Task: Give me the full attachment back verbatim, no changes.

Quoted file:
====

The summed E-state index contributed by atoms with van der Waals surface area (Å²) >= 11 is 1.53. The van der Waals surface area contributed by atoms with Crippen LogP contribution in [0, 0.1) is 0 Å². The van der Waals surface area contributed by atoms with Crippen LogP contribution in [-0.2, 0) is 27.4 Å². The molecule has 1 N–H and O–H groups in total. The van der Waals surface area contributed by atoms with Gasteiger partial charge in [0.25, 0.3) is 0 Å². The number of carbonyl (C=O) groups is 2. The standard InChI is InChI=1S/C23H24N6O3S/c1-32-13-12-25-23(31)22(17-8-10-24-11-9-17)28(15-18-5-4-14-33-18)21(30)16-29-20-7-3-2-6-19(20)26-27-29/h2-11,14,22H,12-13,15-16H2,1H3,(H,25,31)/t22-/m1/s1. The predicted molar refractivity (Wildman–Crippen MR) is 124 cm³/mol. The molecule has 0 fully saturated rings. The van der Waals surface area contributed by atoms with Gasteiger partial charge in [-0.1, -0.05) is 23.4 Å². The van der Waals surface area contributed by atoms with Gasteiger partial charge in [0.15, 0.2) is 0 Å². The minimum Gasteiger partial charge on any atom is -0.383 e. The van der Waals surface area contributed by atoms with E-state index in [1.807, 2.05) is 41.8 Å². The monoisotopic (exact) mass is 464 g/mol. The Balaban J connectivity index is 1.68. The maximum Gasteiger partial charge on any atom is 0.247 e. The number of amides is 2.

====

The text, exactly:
The summed E-state index contributed by atoms with van der Waals surface area (Å²) >= 11 is 1.53. The van der Waals surface area contributed by atoms with Crippen LogP contribution in [0, 0.1) is 0 Å². The van der Waals surface area contributed by atoms with Crippen LogP contribution in [-0.2, 0) is 27.4 Å². The molecule has 1 N–H and O–H groups in total. The van der Waals surface area contributed by atoms with Gasteiger partial charge in [0.25, 0.3) is 0 Å². The number of carbonyl (C=O) groups is 2. The standard InChI is InChI=1S/C23H24N6O3S/c1-32-13-12-25-23(31)22(17-8-10-24-11-9-17)28(15-18-5-4-14-33-18)21(30)16-29-20-7-3-2-6-19(20)26-27-29/h2-11,14,22H,12-13,15-16H2,1H3,(H,25,31)/t22-/m1/s1. The predicted molar refractivity (Wildman–Crippen MR) is 124 cm³/mol. The molecule has 0 fully saturated rings. The van der Waals surface area contributed by atoms with Gasteiger partial charge in [-0.1, -0.05) is 23.4 Å². The van der Waals surface area contributed by atoms with Gasteiger partial charge in [0.15, 0.2) is 0 Å². The minimum Gasteiger partial charge on any atom is -0.383 e. The van der Waals surface area contributed by atoms with E-state index in [1.807, 2.05) is 41.8 Å². The monoisotopic (exact) mass is 464 g/mol. The Balaban J connectivity index is 1.68. The maximum Gasteiger partial charge on any atom is 0.247 e. The number of amides is 2.